<1> a prefix that matches the site-external destination address <2>
AND a global-prefix (source-prefix) associated to that site-exit +
next-hop ISP <3> AND a reachable anycast or unicast site-local address
of that site-exit (site-border) router.
NOTE: the site-exit router could also be configured to <1> return a
"::/0" destination-prefix along with the global-prefix and site-exit
address, i.e. a "default route" associated to the global-prefix <2> or
if the router is running an EGP, the destination-prefix could be the
longest match prefix for the destination address <3> or if multiple
site-exit routers peer using IBGP, than the site-exit router can
additionally return the site-exit address and the global-prefix of the
best site-exit (this may require some new MBGP knobs).
(4) the host would insert this source-prefix, destination-prefix and
site-exit address in a special "site-external" routing table. these
route entries are special route entries used to allow the host to
select the appropriate global source-prefix to communicate with a
site-external address and to source-route via the appropriate
site-exit. site-exit discovery would be repeated if any destination
associated to that source-destination-prefix pair becomes unreachable.
(5) for the initial packet sent to a site-external destination, use
the source-prefix associated to the best matching site-external
destination route entry. packets sent to the site-external
destination would include a routing header where the associated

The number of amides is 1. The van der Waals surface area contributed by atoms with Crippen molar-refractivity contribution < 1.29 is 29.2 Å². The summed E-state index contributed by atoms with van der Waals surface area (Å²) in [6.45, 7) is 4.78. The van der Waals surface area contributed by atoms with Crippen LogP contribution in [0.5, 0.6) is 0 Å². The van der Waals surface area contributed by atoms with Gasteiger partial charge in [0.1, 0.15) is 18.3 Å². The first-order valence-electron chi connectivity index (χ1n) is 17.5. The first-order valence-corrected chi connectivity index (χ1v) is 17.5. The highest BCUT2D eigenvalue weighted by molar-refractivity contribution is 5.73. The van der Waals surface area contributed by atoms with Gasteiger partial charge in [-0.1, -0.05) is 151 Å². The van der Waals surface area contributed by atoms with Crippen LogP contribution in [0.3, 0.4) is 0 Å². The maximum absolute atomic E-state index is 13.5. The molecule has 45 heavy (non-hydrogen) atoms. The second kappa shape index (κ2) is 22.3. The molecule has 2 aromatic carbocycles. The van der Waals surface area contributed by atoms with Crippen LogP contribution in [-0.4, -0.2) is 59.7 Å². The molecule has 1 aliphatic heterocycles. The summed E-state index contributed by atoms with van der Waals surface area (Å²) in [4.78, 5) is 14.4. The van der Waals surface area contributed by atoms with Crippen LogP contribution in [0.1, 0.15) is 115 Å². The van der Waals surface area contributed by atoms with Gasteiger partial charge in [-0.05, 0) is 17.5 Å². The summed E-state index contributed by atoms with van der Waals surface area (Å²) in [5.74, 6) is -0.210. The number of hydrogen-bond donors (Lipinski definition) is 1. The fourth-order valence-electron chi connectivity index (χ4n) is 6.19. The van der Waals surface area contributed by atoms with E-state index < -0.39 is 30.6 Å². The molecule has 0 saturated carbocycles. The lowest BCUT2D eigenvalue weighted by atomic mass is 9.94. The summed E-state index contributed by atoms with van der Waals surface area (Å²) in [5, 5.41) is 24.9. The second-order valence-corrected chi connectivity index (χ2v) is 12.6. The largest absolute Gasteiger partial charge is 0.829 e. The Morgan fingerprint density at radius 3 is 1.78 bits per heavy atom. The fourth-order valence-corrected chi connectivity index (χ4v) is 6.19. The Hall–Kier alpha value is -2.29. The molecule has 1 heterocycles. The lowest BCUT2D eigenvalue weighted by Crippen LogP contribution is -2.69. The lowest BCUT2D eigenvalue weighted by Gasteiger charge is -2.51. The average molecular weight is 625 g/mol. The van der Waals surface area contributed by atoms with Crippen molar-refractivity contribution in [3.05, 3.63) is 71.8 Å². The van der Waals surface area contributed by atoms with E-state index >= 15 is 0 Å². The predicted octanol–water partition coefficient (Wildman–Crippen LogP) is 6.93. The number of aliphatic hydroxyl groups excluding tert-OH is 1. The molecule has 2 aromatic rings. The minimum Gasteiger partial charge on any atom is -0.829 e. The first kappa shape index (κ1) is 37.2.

site-exit address would be the first destination of the packets. all
connections that are "in-progress" would be routed based on
site-external route entries that match both source and destination
prefixes, i.e. only the initial localhost-originated packet can route
purely by best matching destination-prefix. the host could probably
create a temporary pseudo-interface with that source-prefix for the
duration of all connections that use it.
for incoming connections:
(6) accept any prefix so long as the SLA and interface portion belong
to the host. the host could also create a temporary psuedo-interface
to handle the connection.
(7) perform a "reverse site-exit-discovery" against the incoming
global-prefix (i.e. destination address field of incoming packet) to
discover what the ingress site-exit of the incoming packet was. the
site-exit-router would return the same results as in (3) but without
any IBGP optimizations.
(8) traffic sent to site-external address would work as in (4) and (5)
(9) the site-exit-discovery and "site-external" routing table approach
can be used for both temporary global "pseudo-interfaces" described
above as well as standard global interfaces that are configured today
this approach OBVIOUSLY implies that the site-border (site-exit)
routers are TRUSTED and only attract traffic with global-prefixes that
have been assigned to the site. most enterprises fit this mold.
i'm sure this approach is chock-full-of-holes since it's a half-baked
idea. but i figure it may give a fresh perspective to some of the